DT: Can you give an example of how staff has changed as things have gotten more updated? How many people used to work at a plant like Shell, how many people work there now?
0:40:11 – 2064
SS: I would say that probably half as many work in there now as when I went to work there. I’ve actually heard people in the industry say, not particularly at Shell, the Shell plant where I work, I’m President of the Local so I talk to a lot of people, in fact, I just came from a—a council meeting and one of the goals of one of the plants is to operate the plant with a man and a dog on the weekend. They feel like the instrumentation is so sophisticated that all they need out there is a man and a dog. And the man is out there to feed the dog. That’s his job, is to feed the dog. And the dog’s there to bite the man if he tries to make changes in the operations. I mean, I’ve—they’ve actually said that. So that’s as extreme as it gets. And depending on what company you’re dealing with, some of them are more into this Star Wars stuff than others. But they’re all trying to do more with less to be competitive in this worldwide market that they say they have. And we felt it at Shell as well.
DT: Do you ever see the effect of pressures on health and safety when oil prices crash and margins get much tighter?
0:41:49 – 2064
SS: Yes. Anytime the money’s tight it’s harder for them to justify spending a lot of money on health and safety issues. It’s kind of interesting at Shell right now where I work, we have a chemical plant and then we have a refinery. The chemical plant’s doing okay. Refinery’s losing money. So there’s a difference right now. I—I bid out to see how much it impacts health and safety because I’m not the health and safety chairman anymore so I’m not working right on health and safety anymore. I kind of work everything because I—I’ve changed jobs. There’s different—definitely a—they have to view things a little differently. When you’re dealing with no money as opposed to having some money.
DT: I guess what I’m curious about is if these health and safety problems are a cultural attitude thing on behalf of management or if it’s just a resource problem.
0:43:16 – 2064
SS: I say yes to both. I think it’s a cultural thing. I believe that they have finally got to the place to where they would like these places to be very safe. Money’s always an issue. There’s always that money factor in there. So it’s all over the board. You know, as good a safety performance as we have we blew the olefins unit up two years ago at Shell Chemical. Didn’t hurt anybody. Didn’t seriously hurt a soul. And if you look at the magnitude of that fire, we very well could of.
DT: Can you tell what it was like?
0:44:14 – 2064
SS: It—in my opinion, I went through the investigation with OSHA. I was, at the time, Health & Safety Chairman so I was the union rep. And then Shell had an internal investigation going on that also hourly people were on. I picked two hourly people to serve on the company investigation which, by the way, is a first. You know, we live in a world of litigation. So management was never comfortable putting hourly people on the company investigation. The plant manager wanted to do that, asked me for a couple of individuals and I gave him two names. But he had to fight with the legal eagles to do that. But, as it turned out, they were on the investigation and they did a good job and basically what happened was a valve come apart. A big, huge, check valve had a 3 ¼ inch stem that just the stem dislodged from the valve. So you had a 3 ¼ inch hole so we displaced a lot of hydrocarbon in a few seconds and it found an ignition source and away it went.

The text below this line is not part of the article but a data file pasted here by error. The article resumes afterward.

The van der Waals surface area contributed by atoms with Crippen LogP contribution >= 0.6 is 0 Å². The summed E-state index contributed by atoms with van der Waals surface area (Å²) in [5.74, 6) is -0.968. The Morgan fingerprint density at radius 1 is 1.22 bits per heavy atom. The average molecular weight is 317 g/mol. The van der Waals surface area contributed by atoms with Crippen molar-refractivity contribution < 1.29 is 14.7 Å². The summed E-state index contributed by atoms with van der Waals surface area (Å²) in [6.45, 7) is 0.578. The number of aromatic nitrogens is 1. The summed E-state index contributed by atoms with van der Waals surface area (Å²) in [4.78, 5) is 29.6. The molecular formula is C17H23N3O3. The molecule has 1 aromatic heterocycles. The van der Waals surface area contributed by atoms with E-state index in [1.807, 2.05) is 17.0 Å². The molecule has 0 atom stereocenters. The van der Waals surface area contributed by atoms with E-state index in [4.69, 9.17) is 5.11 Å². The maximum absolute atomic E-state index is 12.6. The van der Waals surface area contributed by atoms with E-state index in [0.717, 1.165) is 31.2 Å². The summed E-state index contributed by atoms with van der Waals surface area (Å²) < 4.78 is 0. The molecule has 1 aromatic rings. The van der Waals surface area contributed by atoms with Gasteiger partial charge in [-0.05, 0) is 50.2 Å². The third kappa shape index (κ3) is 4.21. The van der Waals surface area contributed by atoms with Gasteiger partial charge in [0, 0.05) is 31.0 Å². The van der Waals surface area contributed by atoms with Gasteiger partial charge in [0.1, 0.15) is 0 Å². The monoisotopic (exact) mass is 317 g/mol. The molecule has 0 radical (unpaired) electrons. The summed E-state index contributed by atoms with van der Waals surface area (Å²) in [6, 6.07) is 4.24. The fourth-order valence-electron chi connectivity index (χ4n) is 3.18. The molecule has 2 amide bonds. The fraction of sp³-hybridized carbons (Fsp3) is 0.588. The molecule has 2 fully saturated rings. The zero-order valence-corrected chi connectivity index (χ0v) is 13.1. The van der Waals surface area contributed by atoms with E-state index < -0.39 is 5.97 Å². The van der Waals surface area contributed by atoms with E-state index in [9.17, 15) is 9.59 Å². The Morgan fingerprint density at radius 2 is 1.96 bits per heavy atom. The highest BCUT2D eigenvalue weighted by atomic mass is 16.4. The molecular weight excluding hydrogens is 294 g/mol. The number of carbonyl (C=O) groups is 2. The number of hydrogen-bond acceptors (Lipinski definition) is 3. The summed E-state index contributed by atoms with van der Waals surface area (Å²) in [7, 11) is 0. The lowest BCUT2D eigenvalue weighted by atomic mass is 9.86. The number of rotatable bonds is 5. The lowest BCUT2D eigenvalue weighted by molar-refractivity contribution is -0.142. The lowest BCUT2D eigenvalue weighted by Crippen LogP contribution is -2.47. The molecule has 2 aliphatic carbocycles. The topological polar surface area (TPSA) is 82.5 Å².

DT: Do you find that a lot of the accidents at the plant are because of the plant equipment getting older?
0:45:53 – 2064
SS: That’s a hard question to answer. I wouldn’t make that statement. I think, you know, if—and it depends on what you’re talking about. You say older equipment, if you’re talking old style instrumentation, that’s one thing and if you’re talking about old style hardware such as your valves and your piping and your stuff like that, I think the key is to having a good inspection department. It gets out in these units and looks for corrosion and looks for weak links in the chain. There’s always potential no matter how good you do it. This particular thing I—I really believe there was no way of knowing that on 10:00 on Sunday morning that that was going to happen. But it did. So it’d be real hard to place blame on that one. It’s just something that happened. Looking back in hindsight, that valve is a—is designed very poorly and we had them all over the plant and we’ve replaced them all and we sent out nationwide alerts, both the union and the company sent out alerts that if you’ve got these valves, you better look at them. And there’s a potential that it could jack the sta—shaft right out of the valve. That potential’s there. So I think we did all the right things once we found it, once we found what it could do. We’re just very, very lucky. There was a very, very young shift of operators on and they all did the right thing. They all got in their gear before they went outside. They got fire managers going and then they got in a defensive posture. Our fire crew did a magnificent job. They come in there and got it right out. Now I’d like to point out that our fire crew which I talked about earlier that was job specific, that’s not the case anymore. They’re a very highly trained bunch of individuals that volunteer to be—that’s a volunteer job now and you go through a—a extreme amount of training. So they’re very well trained fire team now as opposed to when I was talking about in the early days. Back in the early days, it was, you know, you had a couple people from the safety department that knew what was going on and it was almost—it almost was like the keystone cops out there trying to fight a fire. Not the case today. These guys are good. And they did a real good job of minimizing the damage to the unit.